July 22, 2010
Of Leadership and Management Institutes
The topic for this post was suggested by a librarian who I chatted with at the AALL Conference. She suggested I look into selections for these institutes. I spent a considerable amount of time researching this and agreed there was something to write about.
In 2008 and 2009 AALL sponsored a Leadership Academy and in 2009 they also sponsored a Management Institute. Both required applications and a selection process. The Leadership Academy was publicized as being for "Law Librarians in the early stages of their careers..." and the Management Institute was publicized as allowing "...new & aspiring managers from all types of law libraries" to "develop the skills to manage with confidence today." Both the 2009 Management Institute and the Leadership Academy required registration fees of $250 with participants also having to pay their own transportation and housing expenses.
Now I have no data on how many applications were received and from what types of libraries. But I do have data on who was selected to attend and yes, once again PLL members were given short shrift. For the 2009 Management Institute the selections were: 21 academic law librarians, 5 state, county and court librarians, 2 law firm librarians, and one other category librarian. Also one librarian who I could not find in the AALL database. That's right. Two law firm librarians. The biggest SIS had 2 out of 30.
On to the 2009 Leadership Academy data. Of the 34 selected: 22 were academic law librarians, 8 were law firm librarians and 4 were state, county and court law librarians. Slightly better statistics but still disproportionate. And the 2008 Leadership Academy? Of the 35 selected: 26 were academic law librarians, 8 were law firm librarians and 1 was a state, county and court librarian. Appalling!
Now as I said I only know who was selected and not who applied. It is possible a smaller number of law firm librarians applied. After all, in 2009 many law firms were not encouraging travel to conferences and the steep cost of this probably discouraged many. The $250 registration fee plus airfare (got to figure at least $300 plus hotel of at least two nights (got to figure at least $400) plus incidental transportation and other expenses (conservatively $150) adds up to $1100. I don't see many law firms agreeing to pay those costs.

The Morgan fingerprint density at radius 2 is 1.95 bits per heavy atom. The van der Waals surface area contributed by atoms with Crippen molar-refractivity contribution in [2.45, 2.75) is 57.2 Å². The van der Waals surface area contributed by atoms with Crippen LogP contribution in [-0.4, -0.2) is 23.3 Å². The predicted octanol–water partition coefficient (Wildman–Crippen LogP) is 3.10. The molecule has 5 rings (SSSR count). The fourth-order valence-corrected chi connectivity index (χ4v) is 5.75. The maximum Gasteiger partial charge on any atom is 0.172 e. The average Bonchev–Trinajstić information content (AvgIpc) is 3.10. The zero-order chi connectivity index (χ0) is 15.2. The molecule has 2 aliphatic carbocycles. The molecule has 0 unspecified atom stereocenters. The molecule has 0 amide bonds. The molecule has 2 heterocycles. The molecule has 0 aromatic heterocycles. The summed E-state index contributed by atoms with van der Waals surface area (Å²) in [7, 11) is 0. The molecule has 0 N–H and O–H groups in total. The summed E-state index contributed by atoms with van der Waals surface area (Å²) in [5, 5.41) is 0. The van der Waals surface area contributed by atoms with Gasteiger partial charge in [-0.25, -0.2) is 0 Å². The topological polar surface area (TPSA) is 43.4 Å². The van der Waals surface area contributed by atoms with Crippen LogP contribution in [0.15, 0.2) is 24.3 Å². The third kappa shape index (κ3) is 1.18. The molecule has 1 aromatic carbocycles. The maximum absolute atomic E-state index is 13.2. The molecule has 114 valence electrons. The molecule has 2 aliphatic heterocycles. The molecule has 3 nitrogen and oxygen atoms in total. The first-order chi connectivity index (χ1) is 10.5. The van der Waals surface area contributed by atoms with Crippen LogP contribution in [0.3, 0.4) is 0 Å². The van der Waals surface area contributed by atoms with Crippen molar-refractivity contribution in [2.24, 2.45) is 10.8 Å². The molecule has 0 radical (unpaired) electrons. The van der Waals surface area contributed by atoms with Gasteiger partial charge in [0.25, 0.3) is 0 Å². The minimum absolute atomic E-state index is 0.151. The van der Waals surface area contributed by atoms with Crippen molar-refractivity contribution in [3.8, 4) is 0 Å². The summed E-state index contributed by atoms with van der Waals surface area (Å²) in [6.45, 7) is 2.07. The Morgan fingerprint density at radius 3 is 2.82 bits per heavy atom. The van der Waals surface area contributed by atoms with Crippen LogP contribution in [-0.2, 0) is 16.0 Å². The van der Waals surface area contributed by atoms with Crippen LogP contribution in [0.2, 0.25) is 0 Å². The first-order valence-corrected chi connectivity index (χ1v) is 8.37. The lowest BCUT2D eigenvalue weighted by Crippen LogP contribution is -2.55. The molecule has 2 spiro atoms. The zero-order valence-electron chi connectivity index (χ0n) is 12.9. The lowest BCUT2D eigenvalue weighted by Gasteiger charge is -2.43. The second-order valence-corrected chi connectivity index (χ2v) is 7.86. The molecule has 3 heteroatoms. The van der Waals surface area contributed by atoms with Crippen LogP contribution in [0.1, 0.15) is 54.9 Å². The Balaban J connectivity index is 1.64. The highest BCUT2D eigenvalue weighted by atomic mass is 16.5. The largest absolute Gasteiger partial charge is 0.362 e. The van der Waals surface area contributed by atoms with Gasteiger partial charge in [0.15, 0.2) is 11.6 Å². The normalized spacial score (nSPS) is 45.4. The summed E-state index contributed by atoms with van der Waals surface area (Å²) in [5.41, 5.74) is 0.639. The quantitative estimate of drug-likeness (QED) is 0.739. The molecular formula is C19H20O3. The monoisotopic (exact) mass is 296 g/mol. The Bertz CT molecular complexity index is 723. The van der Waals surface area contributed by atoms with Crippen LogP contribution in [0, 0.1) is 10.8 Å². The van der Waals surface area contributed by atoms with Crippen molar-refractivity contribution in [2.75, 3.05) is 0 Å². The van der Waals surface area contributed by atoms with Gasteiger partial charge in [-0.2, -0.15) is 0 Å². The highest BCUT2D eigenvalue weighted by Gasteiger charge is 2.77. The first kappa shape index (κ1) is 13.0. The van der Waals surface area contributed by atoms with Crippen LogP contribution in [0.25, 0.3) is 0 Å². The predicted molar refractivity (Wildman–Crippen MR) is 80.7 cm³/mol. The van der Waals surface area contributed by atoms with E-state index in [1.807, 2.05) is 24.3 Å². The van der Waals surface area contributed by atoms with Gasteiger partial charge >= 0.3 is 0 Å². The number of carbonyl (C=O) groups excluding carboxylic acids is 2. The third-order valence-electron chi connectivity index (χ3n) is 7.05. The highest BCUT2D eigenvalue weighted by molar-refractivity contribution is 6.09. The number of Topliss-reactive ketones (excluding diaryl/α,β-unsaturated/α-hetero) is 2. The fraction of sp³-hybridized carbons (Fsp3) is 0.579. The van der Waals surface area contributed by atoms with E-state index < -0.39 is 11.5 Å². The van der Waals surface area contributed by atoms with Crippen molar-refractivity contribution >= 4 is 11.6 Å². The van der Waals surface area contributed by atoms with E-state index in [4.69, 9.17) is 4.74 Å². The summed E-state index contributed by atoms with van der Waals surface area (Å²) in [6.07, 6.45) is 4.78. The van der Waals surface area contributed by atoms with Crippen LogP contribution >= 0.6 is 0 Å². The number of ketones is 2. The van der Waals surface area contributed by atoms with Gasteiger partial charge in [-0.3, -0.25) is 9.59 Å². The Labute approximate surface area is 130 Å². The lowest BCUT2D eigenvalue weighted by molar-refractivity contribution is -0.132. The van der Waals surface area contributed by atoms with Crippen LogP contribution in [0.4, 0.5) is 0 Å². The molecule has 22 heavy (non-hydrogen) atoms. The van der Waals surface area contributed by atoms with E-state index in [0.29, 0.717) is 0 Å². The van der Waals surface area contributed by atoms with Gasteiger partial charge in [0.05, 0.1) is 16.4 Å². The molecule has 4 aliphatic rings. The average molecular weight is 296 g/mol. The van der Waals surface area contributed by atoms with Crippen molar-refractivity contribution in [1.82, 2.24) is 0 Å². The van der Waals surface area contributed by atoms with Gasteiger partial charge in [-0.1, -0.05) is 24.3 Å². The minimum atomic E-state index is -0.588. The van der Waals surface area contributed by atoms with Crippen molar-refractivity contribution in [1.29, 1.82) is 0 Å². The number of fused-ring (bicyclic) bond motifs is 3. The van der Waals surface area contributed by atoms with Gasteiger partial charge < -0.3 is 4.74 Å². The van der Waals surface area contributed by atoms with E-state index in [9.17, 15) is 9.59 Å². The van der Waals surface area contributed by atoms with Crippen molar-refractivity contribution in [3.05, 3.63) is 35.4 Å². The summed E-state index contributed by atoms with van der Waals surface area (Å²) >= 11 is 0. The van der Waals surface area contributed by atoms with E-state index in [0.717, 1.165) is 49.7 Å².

And those "new" librarians selected? Well, I don't want to embarrass anyone by naming names but there are present and past candidates for office on the AALL Executive Board who were selected as attendees at these conferences and none of them are what I would classify as being "new" to the profession, or management. And others who, while not candidates for the AALL Executive Board, are certainly not new to the profession or management. For instance, one candidate selected for the Leadership Academy had been a director of a law library for 12 years.
So, why should we care? Because private law librarians are given precious little opportunity for professional development and I don't see AALL reaching out to us to make sure we get sufficient opportunities. In order to get quality programming at this year's conference PLL sponsored its own pre-conference summit and will be doing this again next year. And because the 2010 Leadership Academy lost over $32,000 (which would have paid for the PLL Summit instead of members having to pay a $195 registration fee).
Now this year there were no Academies or Institutes and I understand that the Leadership Academy is now to be rolled into the Management Institute with the registration fee being increased to $525. That will certainly inspire a lot of private law librarians to apply.
I think these programs do benefit the individuals attending and law librarianship as a whole. And I have absolutely no objection to AALL funds being spent on professional development for law librarians, as long as it is spent in a fair and even handed manner. I call upon AALL to rethink and revamp. Why not have this before or after AALL so no additional airfare is required? Why not offer grants for deserving individuals who would not be able to attend otherwise? Allow the individual SISs (Academic, Private and State, County and Court) to choose who attends and allow them the number of slots in line with size so that fair representation is achieved. Individual SISs and chapters could also offer grants to those selected. Let's not waste a great opportunity.
I attended the 2008 Leadership Academy as a law firm librarian. I don't remember how much the total cost was because my firm paid my entire portion, which I know is generous. My firm also paid for both AALL and TRIPLL (Teaching Research in Private Law Libraries) that year. As a former firm librarian, I never felt slighted by AALL or the profession. I went to three conferences that year. Three! (Of course, we all know I got laid off the following year but that is a story for another time.) I don't know how many firm librarians applied so can't say if there were proportionally more or not from the applicant pool as compared to academic law librarians.